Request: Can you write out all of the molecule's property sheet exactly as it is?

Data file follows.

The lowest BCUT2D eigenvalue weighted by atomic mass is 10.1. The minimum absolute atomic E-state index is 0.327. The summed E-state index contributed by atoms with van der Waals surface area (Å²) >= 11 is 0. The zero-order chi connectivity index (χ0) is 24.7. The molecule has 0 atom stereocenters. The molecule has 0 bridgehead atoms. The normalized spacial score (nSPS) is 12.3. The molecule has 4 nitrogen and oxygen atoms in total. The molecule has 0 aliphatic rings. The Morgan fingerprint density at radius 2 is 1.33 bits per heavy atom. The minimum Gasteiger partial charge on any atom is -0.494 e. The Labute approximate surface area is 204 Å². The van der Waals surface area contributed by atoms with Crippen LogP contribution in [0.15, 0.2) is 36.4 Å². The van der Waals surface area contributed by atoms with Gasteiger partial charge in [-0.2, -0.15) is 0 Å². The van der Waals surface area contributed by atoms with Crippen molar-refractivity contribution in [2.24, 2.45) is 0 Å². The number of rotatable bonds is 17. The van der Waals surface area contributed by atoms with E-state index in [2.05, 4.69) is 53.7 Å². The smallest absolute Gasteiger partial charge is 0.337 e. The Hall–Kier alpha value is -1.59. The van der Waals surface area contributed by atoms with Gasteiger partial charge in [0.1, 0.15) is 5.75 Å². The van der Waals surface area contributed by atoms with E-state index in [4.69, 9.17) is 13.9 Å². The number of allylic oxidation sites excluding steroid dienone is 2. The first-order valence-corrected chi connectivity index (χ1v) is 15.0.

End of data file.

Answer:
The lowest BCUT2D eigenvalue weighted by atomic mass is 10.1. The minimum absolute atomic E-state index is 0.327. The summed E-state index contributed by atoms with van der Waals surface area (Å²) >= 11 is 0. The zero-order chi connectivity index (χ0) is 24.7. The molecule has 0 atom stereocenters. The molecule has 0 bridgehead atoms. The normalized spacial score (nSPS) is 12.3. The molecule has 4 nitrogen and oxygen atoms in total. The molecule has 0 aliphatic rings. The Morgan fingerprint density at radius 2 is 1.33 bits per heavy atom. The minimum Gasteiger partial charge on any atom is -0.494 e. The Labute approximate surface area is 204 Å². The van der Waals surface area contributed by atoms with Crippen LogP contribution in [0.15, 0.2) is 36.4 Å². The van der Waals surface area contributed by atoms with Gasteiger partial charge in [-0.2, -0.15) is 0 Å². The van der Waals surface area contributed by atoms with Crippen molar-refractivity contribution in [2.24, 2.45) is 0 Å². The number of rotatable bonds is 17. The van der Waals surface area contributed by atoms with E-state index in [2.05, 4.69) is 53.7 Å². The smallest absolute Gasteiger partial charge is 0.337 e. The Hall–Kier alpha value is -1.59. The van der Waals surface area contributed by atoms with Gasteiger partial charge in [0.1, 0.15) is 5.75 Å². The van der Waals surface area contributed by atoms with E-state index in [4.69, 9.17) is 13.9 Å². The number of allylic oxidation sites excluding steroid dienone is 2. The first-order valence-corrected chi connectivity index (χ1v) is 15.0.